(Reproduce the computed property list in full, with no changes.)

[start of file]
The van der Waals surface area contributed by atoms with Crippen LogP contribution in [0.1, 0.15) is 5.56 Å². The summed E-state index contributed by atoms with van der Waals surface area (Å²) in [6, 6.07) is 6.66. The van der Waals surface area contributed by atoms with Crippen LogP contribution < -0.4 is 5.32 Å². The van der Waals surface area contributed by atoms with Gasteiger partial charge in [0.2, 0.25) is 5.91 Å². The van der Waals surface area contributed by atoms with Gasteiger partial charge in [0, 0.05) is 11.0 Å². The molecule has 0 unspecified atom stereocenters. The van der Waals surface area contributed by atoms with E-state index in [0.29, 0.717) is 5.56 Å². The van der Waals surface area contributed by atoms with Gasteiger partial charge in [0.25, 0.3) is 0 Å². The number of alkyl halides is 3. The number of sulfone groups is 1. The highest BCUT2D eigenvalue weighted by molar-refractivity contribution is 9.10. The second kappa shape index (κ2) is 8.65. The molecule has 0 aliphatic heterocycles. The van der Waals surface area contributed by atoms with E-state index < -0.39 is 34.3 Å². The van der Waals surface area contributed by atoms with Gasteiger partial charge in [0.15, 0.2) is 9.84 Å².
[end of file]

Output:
The van der Waals surface area contributed by atoms with Crippen LogP contribution in [0.1, 0.15) is 5.56 Å². The summed E-state index contributed by atoms with van der Waals surface area (Å²) in [6, 6.07) is 6.66. The van der Waals surface area contributed by atoms with Crippen LogP contribution < -0.4 is 5.32 Å². The van der Waals surface area contributed by atoms with Gasteiger partial charge in [0.2, 0.25) is 5.91 Å². The van der Waals surface area contributed by atoms with Gasteiger partial charge in [0, 0.05) is 11.0 Å². The molecule has 0 unspecified atom stereocenters. The van der Waals surface area contributed by atoms with E-state index in [0.29, 0.717) is 5.56 Å². The van der Waals surface area contributed by atoms with Gasteiger partial charge in [0.25, 0.3) is 0 Å². The number of alkyl halides is 3. The number of sulfone groups is 1. The highest BCUT2D eigenvalue weighted by molar-refractivity contribution is 9.10. The second kappa shape index (κ2) is 8.65. The molecule has 0 aliphatic heterocycles. The van der Waals surface area contributed by atoms with E-state index < -0.39 is 34.3 Å². The van der Waals surface area contributed by atoms with Gasteiger partial charge in [0.15, 0.2) is 9.84 Å².